Wednesday, July 16, 2008
Can we get better at finding the truth about reality (i.e., the world in which we live)? I think so. "One of the ways that we can increase the chances of forming true beliefs and arriving at knowledge is by pursuing intellectual virtues. An intellectual virtue is “a characteristic of a person who acts in a praiseworthy manner in the process of forming beliefs.”
For example, Beilby and Clark describe the intellectual virtues of honesty and courage: “Being intellectually honest means making a fair appraisal of the evidence at hand, dedicating effort to reach valid conclusions, admitting personal biases that affect beliefs, and seeking to reduce those biases. In an intellectual context, courage involves, among other things, being willing to take the minority position when the evidence points in that direction. It also means investigating personally held beliefs with rigor.” These do not happen by accident, they are the result of forming healthy intellectual habits over time."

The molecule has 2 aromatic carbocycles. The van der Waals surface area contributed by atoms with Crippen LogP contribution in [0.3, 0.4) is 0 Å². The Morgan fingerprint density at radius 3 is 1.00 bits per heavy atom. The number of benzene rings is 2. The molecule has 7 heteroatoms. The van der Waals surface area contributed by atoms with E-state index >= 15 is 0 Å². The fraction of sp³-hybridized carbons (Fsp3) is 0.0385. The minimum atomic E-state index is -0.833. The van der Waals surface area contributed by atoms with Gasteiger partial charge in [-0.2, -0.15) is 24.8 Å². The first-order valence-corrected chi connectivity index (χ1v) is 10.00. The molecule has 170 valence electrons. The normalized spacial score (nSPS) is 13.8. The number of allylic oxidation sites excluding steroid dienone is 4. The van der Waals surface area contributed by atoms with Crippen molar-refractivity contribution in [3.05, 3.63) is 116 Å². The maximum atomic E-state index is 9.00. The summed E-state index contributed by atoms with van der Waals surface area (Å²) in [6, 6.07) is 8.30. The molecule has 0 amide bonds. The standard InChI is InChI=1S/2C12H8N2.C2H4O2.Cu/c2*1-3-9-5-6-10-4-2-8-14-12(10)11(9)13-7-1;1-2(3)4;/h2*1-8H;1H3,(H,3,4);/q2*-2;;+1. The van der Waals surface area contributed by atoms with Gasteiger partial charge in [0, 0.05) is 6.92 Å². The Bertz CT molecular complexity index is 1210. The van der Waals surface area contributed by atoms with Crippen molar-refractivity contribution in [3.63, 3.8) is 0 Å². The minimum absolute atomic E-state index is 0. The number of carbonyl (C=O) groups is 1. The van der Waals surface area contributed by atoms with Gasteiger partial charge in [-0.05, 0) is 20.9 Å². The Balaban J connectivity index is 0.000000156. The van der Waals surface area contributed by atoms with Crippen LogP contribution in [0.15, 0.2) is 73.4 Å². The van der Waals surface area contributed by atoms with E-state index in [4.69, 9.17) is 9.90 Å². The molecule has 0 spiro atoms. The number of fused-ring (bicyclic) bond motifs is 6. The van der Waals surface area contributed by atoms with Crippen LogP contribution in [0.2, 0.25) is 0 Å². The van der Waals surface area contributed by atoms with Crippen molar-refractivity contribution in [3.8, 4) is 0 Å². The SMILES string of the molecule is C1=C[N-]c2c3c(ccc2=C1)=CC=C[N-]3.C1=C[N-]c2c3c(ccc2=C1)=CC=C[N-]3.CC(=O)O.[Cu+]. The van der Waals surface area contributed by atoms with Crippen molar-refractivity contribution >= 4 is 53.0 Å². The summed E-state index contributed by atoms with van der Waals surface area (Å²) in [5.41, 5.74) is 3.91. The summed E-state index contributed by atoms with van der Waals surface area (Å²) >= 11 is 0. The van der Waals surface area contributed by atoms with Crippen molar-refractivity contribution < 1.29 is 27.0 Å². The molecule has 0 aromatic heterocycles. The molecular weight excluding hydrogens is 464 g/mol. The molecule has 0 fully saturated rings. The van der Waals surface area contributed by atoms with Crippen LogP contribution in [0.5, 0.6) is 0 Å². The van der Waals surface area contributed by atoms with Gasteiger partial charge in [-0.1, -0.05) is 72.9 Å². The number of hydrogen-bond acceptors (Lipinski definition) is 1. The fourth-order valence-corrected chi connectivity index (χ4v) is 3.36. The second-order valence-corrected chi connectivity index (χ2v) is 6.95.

This was taken from my book Welcome to College: A Christ-follower's Guide for the Journey, the chapter, "can we know anything at all?"